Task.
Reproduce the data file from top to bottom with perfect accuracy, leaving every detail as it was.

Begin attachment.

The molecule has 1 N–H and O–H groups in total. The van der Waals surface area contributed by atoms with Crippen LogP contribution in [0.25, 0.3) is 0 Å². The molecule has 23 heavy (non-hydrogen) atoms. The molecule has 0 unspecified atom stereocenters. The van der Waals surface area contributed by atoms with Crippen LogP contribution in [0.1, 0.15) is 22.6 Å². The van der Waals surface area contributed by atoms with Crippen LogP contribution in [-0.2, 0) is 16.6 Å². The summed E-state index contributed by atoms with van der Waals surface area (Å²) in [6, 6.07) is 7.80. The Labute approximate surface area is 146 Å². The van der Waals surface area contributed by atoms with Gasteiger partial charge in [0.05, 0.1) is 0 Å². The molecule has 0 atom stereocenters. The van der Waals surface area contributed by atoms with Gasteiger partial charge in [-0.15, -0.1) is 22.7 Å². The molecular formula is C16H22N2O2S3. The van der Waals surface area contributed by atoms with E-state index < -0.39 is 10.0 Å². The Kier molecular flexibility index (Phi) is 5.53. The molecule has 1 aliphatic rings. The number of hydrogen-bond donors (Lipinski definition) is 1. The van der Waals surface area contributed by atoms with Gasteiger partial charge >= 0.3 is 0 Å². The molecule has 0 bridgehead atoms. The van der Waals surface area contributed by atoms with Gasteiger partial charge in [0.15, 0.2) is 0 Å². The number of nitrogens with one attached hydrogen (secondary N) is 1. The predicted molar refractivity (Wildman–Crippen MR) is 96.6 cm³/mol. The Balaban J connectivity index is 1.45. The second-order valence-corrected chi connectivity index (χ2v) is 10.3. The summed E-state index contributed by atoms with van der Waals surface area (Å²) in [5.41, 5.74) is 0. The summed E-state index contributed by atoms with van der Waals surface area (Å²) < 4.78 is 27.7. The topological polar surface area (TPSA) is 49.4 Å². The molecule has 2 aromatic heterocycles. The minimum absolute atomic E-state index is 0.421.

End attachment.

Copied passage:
The molecule has 1 N–H and O–H groups in total. The van der Waals surface area contributed by atoms with Crippen LogP contribution in [0.25, 0.3) is 0 Å². The molecule has 23 heavy (non-hydrogen) atoms. The molecule has 0 unspecified atom stereocenters. The van der Waals surface area contributed by atoms with Crippen LogP contribution in [0.1, 0.15) is 22.6 Å². The van der Waals surface area contributed by atoms with Crippen LogP contribution in [-0.2, 0) is 16.6 Å². The summed E-state index contributed by atoms with van der Waals surface area (Å²) in [6, 6.07) is 7.80. The Labute approximate surface area is 146 Å². The van der Waals surface area contributed by atoms with Gasteiger partial charge in [0.05, 0.1) is 0 Å². The molecule has 0 atom stereocenters. The van der Waals surface area contributed by atoms with Gasteiger partial charge in [-0.15, -0.1) is 22.7 Å². The molecular formula is C16H22N2O2S3. The van der Waals surface area contributed by atoms with E-state index < -0.39 is 10.0 Å². The Kier molecular flexibility index (Phi) is 5.53. The molecule has 1 aliphatic rings. The number of hydrogen-bond donors (Lipinski definition) is 1. The van der Waals surface area contributed by atoms with Gasteiger partial charge >= 0.3 is 0 Å². The molecule has 0 bridgehead atoms. The van der Waals surface area contributed by atoms with Gasteiger partial charge in [0.15, 0.2) is 0 Å². The number of nitrogens with one attached hydrogen (secondary N) is 1. The predicted molar refractivity (Wildman–Crippen MR) is 96.6 cm³/mol. The Balaban J connectivity index is 1.45. The second-order valence-corrected chi connectivity index (χ2v) is 10.3. The summed E-state index contributed by atoms with van der Waals surface area (Å²) in [5.41, 5.74) is 0. The summed E-state index contributed by atoms with van der Waals surface area (Å²) < 4.78 is 27.7. The topological polar surface area (TPSA) is 49.4 Å². The molecule has 2 aromatic heterocycles. The minimum absolute atomic E-state index is 0.421.